How to Buy Last Minute Tickets for Hamilton on Broadway
As I am sure you know, the award-winning musical by Lin Manuel-Miranda, Hamilton, has been one of the most popular shows in the history of Broadway. The performance is almost always sold out at the box office and the only way to purchase a reasonably priced ticket is to do it months in advance. In fact, as of writing this article, the cheapest seats available at the primary market (the box office) is $199 all the way in the Rear Mezzanine. The massive popularity of the show combined with the fact that the Richard Rogers theatre (maximum occupancy: 1319 seats) is one of the smaller venues on Broadway makes it very difficult to buy good tickets.
(My personal advice, if you have already decided to shell out a few hundred dollars for a premium Broadway show, don’t get the “nosebleeds”. A few extra bucks can get you seats in the Orchestra or Front Mezzanine where the view is worth the extra cost.)
Ticket Brokers and Resellers
In order to understand how Hamilton last minute tickets work you need to understand the structure of the ticket market. The so-called primary market is the first point of sale of tickets. Generally this means buying tickets directly from the venue’s box office. There is also a very active secondary market. This is where you can re-sell the tickets that you purchased from the box office. The secondary market includes people who cannot make it to the show and professional ticket brokers.
The high demand for Hamilton tickets from the general public was quickly appreciated by the professional ticket brokers, who bought large quantities of Hamilton tickets ahead of time. This is the main reason why each performance is sold out daily at the box office. In fact, if you want to buy tickets for an upcoming show (within a few days) your only option is one of the reseller websites where brokers list their inventory such as Broadwaypass.com (lists primary tickets too), Stubhub, Seatgeek and others.
Buying tickets from the primary market is straight forward because prices rarely fluctuate over time — the same seat is unlikely to change prices. The secondary market on the other hand is subject to larger price swings. The same Hamilton tickets can change prices from $300 to $30 in a matter of hours.
Why Last Minute Ticket Offers Exist for Hamilton
You will not find last minute offers at the box office. Even if the Richard Rogers theater didn’t sell all of its seats (very unlikely in the case of Hamilton) they will not lower the prices of their unsold inventory due to the moral hazard — people will learn this and next time they will wait until the last moment to make their purchase.
But the secondary market is different. When you (the theater-goer) are buying ahead of time from resellers, you can expect to pay a significant markup. Ticket brokers will often markup their tickets by at least 50% (On top of that websites charge additional service fees of additional 10–30%).
The brokers take on the risk of not finding a buyer for their tickets in exchange for the large markups. Most of the times, the brokers are astute market participants and they are able to price their tickets adequately so that they minimize their unsold inventory (since Broadway theaters don’t issue refunds, if a ticket is not sold before the start of the show it is completely lost). But brokers are not always able to accurately forecast demand from the general theater-going public.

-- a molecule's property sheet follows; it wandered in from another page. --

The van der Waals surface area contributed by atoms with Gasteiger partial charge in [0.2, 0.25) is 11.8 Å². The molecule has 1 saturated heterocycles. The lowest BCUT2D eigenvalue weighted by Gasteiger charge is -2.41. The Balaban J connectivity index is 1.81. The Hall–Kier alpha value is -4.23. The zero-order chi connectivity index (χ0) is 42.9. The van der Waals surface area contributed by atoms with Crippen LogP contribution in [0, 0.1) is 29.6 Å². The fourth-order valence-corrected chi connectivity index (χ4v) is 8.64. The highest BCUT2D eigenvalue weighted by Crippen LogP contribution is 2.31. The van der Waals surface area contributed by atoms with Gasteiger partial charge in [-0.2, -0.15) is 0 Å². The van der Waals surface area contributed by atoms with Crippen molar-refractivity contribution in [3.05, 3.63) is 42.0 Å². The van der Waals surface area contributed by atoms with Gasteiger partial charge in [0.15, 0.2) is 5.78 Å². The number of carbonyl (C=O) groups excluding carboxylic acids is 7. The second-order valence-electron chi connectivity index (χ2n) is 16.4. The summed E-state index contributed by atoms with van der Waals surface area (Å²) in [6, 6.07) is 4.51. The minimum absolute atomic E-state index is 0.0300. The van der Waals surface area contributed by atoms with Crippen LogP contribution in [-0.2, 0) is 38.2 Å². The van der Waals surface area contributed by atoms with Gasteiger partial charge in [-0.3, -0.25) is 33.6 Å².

In cases where tickets are not selling as expected, ticket resellers have a strong incentive to lower their prices — sometimes below the price they paid for the tickets initially in order to minimize their losses. Imagine if you are stuck with 10 orchestra seats you purchased for $250 each. You were hoping to net a handsome profit by selling them at $350. However, there are now 2 hours left until the start of the show and you only sold 2 of them. You are suddenly willing to let the remaining 8 tickets go for $100 (or even lower) so you could at least recoup some of your initial investment.
Of course, the opposite can also happen. Prices can go up. Brokers might see that the demand is stronger than usual and they might increase their prices as their tickets are getting sold faster than expected. So waiting for a last minute deal for a show like Hamilton is not guaranteed to pay off.
How to buy last minute tickets
By definition, you can buy “last minute tickets” for Hamilton …. in the last minute. This usually means 2 hours or less before the opening curtain. But the best deals usually happen 30 minutes or less prior to the start of the show.
One of the best ways to take advantage of this is to stop the Broadwaypass Last Minute Ticket Booth located in Times Square (1578 Broadway, between 47th and 48th street). One of the ticket specialists there will inform you about the ticket availability and prices for Hamilton as well as all other shows.
If you prefer to do this online, you can sign up for last minute alerts for Hamilton at this link.
If you sign up online, be ready to act fast and check your email frequently as we get closer to the show. These offers don’t usually last long and when you receive a notification you should buy it quickly before someone else beats you to it.
Waiting for a last minute ticket deals for Hamilton is not guaranteed to succeed but it can be a great way to save a lot of money and score some great seats for one of the most sought-after Broadway show of all times. Start looking for deals no earlier than 2 hours before the opening curtain, but for the best deals you should wait around 30 minutes before the start of the show. The best way to buy Hamilton last minute tickets is either online through this link, or in person at the last minute ticket booth located in Times Square (1578 Broadway, between 47th and 48th street).